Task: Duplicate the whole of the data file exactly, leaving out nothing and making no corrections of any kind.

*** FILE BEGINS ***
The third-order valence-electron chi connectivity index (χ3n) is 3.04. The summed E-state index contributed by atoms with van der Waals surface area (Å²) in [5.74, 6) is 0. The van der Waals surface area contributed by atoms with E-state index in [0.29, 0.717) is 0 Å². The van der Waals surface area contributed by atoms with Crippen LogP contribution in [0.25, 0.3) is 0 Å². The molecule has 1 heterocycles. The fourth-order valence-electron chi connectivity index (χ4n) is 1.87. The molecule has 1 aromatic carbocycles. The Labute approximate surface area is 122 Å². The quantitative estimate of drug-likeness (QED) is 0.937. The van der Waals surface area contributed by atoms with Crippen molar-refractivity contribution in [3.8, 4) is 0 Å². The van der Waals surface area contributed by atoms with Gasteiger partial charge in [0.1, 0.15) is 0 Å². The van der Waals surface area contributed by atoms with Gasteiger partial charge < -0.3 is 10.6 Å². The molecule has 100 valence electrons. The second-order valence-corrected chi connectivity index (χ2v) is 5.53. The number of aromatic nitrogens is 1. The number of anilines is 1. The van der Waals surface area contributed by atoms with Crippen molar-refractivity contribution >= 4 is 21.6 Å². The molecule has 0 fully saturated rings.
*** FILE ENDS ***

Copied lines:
The third-order valence-electron chi connectivity index (χ3n) is 3.04. The summed E-state index contributed by atoms with van der Waals surface area (Å²) in [5.74, 6) is 0. The van der Waals surface area contributed by atoms with E-state index in [0.29, 0.717) is 0 Å². The van der Waals surface area contributed by atoms with Crippen LogP contribution in [0.25, 0.3) is 0 Å². The molecule has 1 heterocycles. The fourth-order valence-electron chi connectivity index (χ4n) is 1.87. The molecule has 1 aromatic carbocycles. The Labute approximate surface area is 122 Å². The quantitative estimate of drug-likeness (QED) is 0.937. The van der Waals surface area contributed by atoms with Crippen molar-refractivity contribution in [3.8, 4) is 0 Å². The van der Waals surface area contributed by atoms with Gasteiger partial charge in [0.1, 0.15) is 0 Å². The van der Waals surface area contributed by atoms with Gasteiger partial charge < -0.3 is 10.6 Å². The molecule has 100 valence electrons. The second-order valence-corrected chi connectivity index (χ2v) is 5.53. The number of aromatic nitrogens is 1. The number of anilines is 1. The van der Waals surface area contributed by atoms with Crippen molar-refractivity contribution >= 4 is 21.6 Å². The molecule has 0 fully saturated rings.